And it was. It was still fairly quiet for a Friday night HDIF - about
100 in - but there were enough people there for people to not feel self-conscious
about dancing, and this time the Moz fans had turned out for a dance.
Just before I played all of "Your Arsenal", a chant of "Morrissey,
Morrissey" went up, and the album went down a storm. The run of
"Certain People I Know", "We Hate It When Our Friends
Become Successful" and "You're The One For Me, Fatty"
was pretty unbeatable, and the regular HDIF set afterwards went well
too. There were cheers for "The Mighty Ship" by the Housemartins,
"California Dreaming" by the Mamas And The Papas was just
glorious - one of those right song at the right time moments - and "Sunlight
Bathed The Golden Glow" towards the end felt like an old friend.
All was well.
At about 9.15pm the next night, a guy stuck his head round the door.
"Is this where the Morrissey impersonator's on?" Um...well.
I should have said: "No, I'm afraid he's cancelled". But,
alas, we just mumbled something about playing all of "Vauxhall
And I", and off he disappeared into the night. All told, we had
about 100 in again, but it took a while and by the time Paul Court turned
up to DJ it was still pretty quiet. I was fearful of another rerun of
Thursday night, but Paul took it all in his stride and played a fantastic
set of sixties dancers, all off seven inch, that had everyone up on
the dancefloor. Standing at the bar, I felt like I'd stumbled upon a
secret club - a pristine selection of music, and a lovely atmosphere.
But that all had to end.
I knew "Vauxhall And I" was going to die a death. It was exactly
the last thing you'd want to hear if you'd just spent an hour getting
on the goodfoot to some cool soul and garage tunes. It isn't an upbeat
album by any means - it's an emotional, intense, dramatic masterpiece,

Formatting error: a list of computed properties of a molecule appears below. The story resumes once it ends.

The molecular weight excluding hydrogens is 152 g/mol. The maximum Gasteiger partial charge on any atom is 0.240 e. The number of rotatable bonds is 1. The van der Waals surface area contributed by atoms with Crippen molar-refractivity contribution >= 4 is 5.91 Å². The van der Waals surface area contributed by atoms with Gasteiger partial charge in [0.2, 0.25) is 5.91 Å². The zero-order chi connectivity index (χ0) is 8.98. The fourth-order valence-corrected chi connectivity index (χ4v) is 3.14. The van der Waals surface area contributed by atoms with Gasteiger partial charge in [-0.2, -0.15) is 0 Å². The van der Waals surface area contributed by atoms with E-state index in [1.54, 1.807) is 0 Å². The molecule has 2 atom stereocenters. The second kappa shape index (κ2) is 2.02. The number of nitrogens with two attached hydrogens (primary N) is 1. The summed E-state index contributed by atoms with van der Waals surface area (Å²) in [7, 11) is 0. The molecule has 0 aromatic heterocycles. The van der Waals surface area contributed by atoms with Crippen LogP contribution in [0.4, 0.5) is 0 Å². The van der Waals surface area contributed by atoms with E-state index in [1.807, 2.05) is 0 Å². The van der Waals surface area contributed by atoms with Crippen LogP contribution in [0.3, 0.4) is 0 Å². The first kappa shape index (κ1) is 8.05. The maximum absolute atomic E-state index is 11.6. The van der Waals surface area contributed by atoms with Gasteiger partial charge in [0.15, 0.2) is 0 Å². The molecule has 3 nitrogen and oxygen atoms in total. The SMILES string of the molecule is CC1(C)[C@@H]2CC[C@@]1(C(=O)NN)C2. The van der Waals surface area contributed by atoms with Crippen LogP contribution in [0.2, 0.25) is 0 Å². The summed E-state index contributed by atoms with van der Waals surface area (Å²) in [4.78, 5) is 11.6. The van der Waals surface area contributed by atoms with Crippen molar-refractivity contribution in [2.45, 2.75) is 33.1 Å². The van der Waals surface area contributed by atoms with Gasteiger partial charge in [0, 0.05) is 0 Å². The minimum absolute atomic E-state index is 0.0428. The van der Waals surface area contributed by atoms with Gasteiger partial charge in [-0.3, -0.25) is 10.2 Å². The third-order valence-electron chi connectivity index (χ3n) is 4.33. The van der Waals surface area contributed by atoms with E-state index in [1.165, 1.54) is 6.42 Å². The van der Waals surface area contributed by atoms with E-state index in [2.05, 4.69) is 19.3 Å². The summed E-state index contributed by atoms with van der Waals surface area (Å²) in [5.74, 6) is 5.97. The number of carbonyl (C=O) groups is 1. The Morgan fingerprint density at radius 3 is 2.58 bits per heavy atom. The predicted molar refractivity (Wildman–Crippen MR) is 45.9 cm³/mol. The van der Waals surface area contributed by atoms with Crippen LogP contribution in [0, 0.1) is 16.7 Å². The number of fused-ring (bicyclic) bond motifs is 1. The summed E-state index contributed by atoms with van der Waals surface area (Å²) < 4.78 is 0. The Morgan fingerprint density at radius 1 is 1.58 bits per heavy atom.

that would have made for a spectacular experience in a packed club after
seeing its author across the road. But right there, right then...
"Ian, when's it going to end?" That's regular Laura, speaking
on behalf of one birthday party of regulars who were in for the night.
"I appreciate what you're doing here," this is another woman,
who I think was part of the other birthday party we had in, "but
the thing is, we're all very very angry with Morrissey at the moment,
and this isn't what we want to hear. How long have we got left?"
I was apologetic, but I had to stick to my guns. "I'm sorry, we
said we'd play all of it."
"It's because you're a man, isn't it?" said Laura.
"No..I just...we have to play all of it."
"Oh OK, then." Laura's laughing at me and with me at this
point I think. "How long have we got left?"
Of course, the regular HDIF bit after that couldn't be anything but
a big success, and it was even more of a joy seeing everyone dancing
than usual, most people slightly high on Blitz spirit and hysteria it
seemed, myself included. "Sympathy For The Devil" by Sandie
Shaw was a particular highlight - pretty much everyone seemed to be
dancing, doing the woo-woos and just letting those drums run away with
And so that was it. Three nights. Not a single song played twice. Phew,
we'd made it.
But, of course, the following week was the first Friday of the month.
So we had to do it all over again. I'd asked David Gedge to DJ to give
the night an extra spring in its step, but - quite understandably really
- everyone thought "Well, that's enough HDIF for now", and
went to the park instead. We had about 80/90 in, all told, and once
again David was very understanding and happy to play, but to make matters
even worse, there were two random and totally unexplainable power cuts
during David's set, both lasting for five-ten minutes apiece. I think
it was around then that I realised that the Morrissey specials may have
been over, but the grand folly was lumbering on for one final hurrah.
But - oddly enough, possibly because that I was revisted by the mild